Pretty much everyone at Plainfield East High School in suburban Chicago knows Aaron Jordan.
Becoming the first boys’ basketball player at the relatively new high school to commit to Illinois has a way of making your name a household one.
Some are die-hard Illinois fans and know he committed on Jan. 4, the same day Illinois improved to 13-2 after a 75-55 home win against Penn State.
So they know the Illini have only gone 2-10 since then, including eight straight losses.
Which is why Jordan was among the many Illinois supporters who was glad the losing streak ended 12 days ago at Penn State.
“One of my teachers told me that the curse of Aaron Jordan is on,” he said with a smile. “They’ve been playing hard, though. They’ve got a couple of things to fix, and they’ll be back on track.”
In the two wins since he committed, freshman Kendrick Nunn has put on a Jordan-like performance with his outside shooting, making 9 of 16 three-pointers.
Jordan can go on shooting streaks like that, too, and the junior guard at Plainfield East has done so consistently this season.
He has made 48 percent of his three-point attempts (51 of 106) as the Bengals get ready to play at Romeoville (Ill.) High School tonight.
“Shooting-wise, he’s probably one of the best shooters I’ve ever had the opportunity to coach, especially as a head coach,” Plainfield East’s sixth-year head coach Branden Adkins said. “The one thing that really stuck out for me when I first met him in middle school was his unbelievable work ethic already. We saw that early on. Him and his dad would be out here in the gym before and after our summer stuff. He’d have him dribbling through chairs and getting up a lot of shots. There were times where I’d just let him and dad stick around a little bit longer than everybody else.
"He was very charismatic, even as a young kid. He wasn’t really shy or anything like that. He was very respectful. You just knew that whether it was going to be basketball or whatever he decided, he was going to definitely be good at.”
Illinois coach John Groce and his staff seriously started recruiting Jordan last spring.
They left an immediate impression on Jordan and his family.
“Going through this whole process and being able to meet all of these coaches, they all, for the most part, have their own personalities,” said Romelda Jordan, Aaron’s mother. “Some left a lasting impression. Coach Groce was very personable. It seemed like you could just sit down and talk to him about anything. He was just very welcoming. Not to say the other coaches were not welcoming, but he made it a point to remember all of our names.”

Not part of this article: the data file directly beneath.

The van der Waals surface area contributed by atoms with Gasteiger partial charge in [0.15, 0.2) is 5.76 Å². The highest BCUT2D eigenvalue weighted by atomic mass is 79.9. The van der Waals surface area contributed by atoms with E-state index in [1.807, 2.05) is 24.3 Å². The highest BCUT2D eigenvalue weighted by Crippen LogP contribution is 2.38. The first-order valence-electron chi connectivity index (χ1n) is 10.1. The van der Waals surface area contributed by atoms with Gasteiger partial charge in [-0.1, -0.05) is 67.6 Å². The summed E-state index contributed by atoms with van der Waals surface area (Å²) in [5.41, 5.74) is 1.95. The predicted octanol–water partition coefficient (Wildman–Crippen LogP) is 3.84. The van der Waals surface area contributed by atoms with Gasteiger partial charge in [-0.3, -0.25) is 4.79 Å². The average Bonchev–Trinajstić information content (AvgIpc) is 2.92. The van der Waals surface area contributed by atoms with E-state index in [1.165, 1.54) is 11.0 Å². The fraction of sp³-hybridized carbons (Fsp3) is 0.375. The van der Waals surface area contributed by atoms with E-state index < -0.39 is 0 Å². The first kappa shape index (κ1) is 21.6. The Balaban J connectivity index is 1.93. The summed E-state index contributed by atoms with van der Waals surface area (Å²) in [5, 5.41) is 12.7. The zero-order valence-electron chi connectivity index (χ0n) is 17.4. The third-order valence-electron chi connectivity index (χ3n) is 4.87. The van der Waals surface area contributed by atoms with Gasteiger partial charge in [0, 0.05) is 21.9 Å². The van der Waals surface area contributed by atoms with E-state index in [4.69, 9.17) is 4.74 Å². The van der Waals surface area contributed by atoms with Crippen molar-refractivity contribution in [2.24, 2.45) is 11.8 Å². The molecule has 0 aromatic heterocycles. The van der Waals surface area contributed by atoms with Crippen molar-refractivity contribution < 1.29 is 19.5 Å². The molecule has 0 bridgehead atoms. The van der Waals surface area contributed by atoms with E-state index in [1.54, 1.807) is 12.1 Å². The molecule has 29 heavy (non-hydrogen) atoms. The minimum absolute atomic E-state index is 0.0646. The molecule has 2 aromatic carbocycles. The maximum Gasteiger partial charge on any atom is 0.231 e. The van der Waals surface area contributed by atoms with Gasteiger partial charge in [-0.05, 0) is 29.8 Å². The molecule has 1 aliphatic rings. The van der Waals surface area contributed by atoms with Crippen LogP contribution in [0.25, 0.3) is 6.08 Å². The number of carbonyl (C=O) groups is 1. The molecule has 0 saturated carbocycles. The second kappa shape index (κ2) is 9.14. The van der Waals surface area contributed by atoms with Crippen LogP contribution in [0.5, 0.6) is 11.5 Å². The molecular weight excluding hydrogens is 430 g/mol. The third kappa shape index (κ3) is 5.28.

Adkins makes it clear he likes the Illini.
By growing up in Pekin, he said you were either a fan of Bradley, Illinois State or Illinois. He chose the state school.
“I wasn’t the best student in high school, but I applied there just so I could get an Illinois letter,” Adkins said. “Even if it was a rejection letter. When Aaron was being recruited, and I had Tom Crean here, my first goal was to support Aaron and what he wanted to do, but he did know where my alliance was. I wanted him to make the decision and not have any type of persuasion coming from my way.”
Getting stronger is a main focus for Jordan. Adkins said he has seen improvement in that area, and Jordan added 15 pounds to his 6-foot-4 frame last summer, but wants to see other progressions in his game.
“He’s got to continue to be a better defender, on and off the ball,” Adkins said. “He has a tendency to gamble sometimes wanting to get a steal or reach, and he’ll get in foul trouble for it. Sometimes he has to recognize when he’s being defended a little bit differently that he’s got to allow his team to help him because sometimes when he gets the basketball, he feels he has to get the shot up right away. It’s not because he’s trying to be selfish, but it’s because he wants to step up to a challenge for his team, but he’s been better at it. Early on he was forcing some shots, but the last couple opponents we’ve seen that with, he’s allowed his teammates to get more involved and our scoring has been much more balanced.”
Plainfield East guard Nick Novak said Jordan understands opponents want to contain him the best they can.
Shut down a Big Ten recruit and a high school player's reputation grows.
“We know what teams’ scouting reports are,” Novak said. “The first thing on there is, ‘Stop Aaron Jordan.’ We realize it, and he realizes it. He’s going to get his looks no matter what. He takes good shots and he also knows how to facilitate. We’ve learned to adapt and how to get him the ball.”
Jordan is still adjusting to the outside spotlight. One that will continue the rest of this season, during the AAU season and throughout his senior season.
“His recruiting process brought some notoriety to us, but I think with him committing to Illinois and being an in-state kid from the Chicagoland area, a lot of people are excited about that, not just for Aaron, but for Coach Groce and his coaching staff,” Adkins said. “Anytime we’ve gone anywhere, people point and say, ‘There’s Aaron Jordan.’”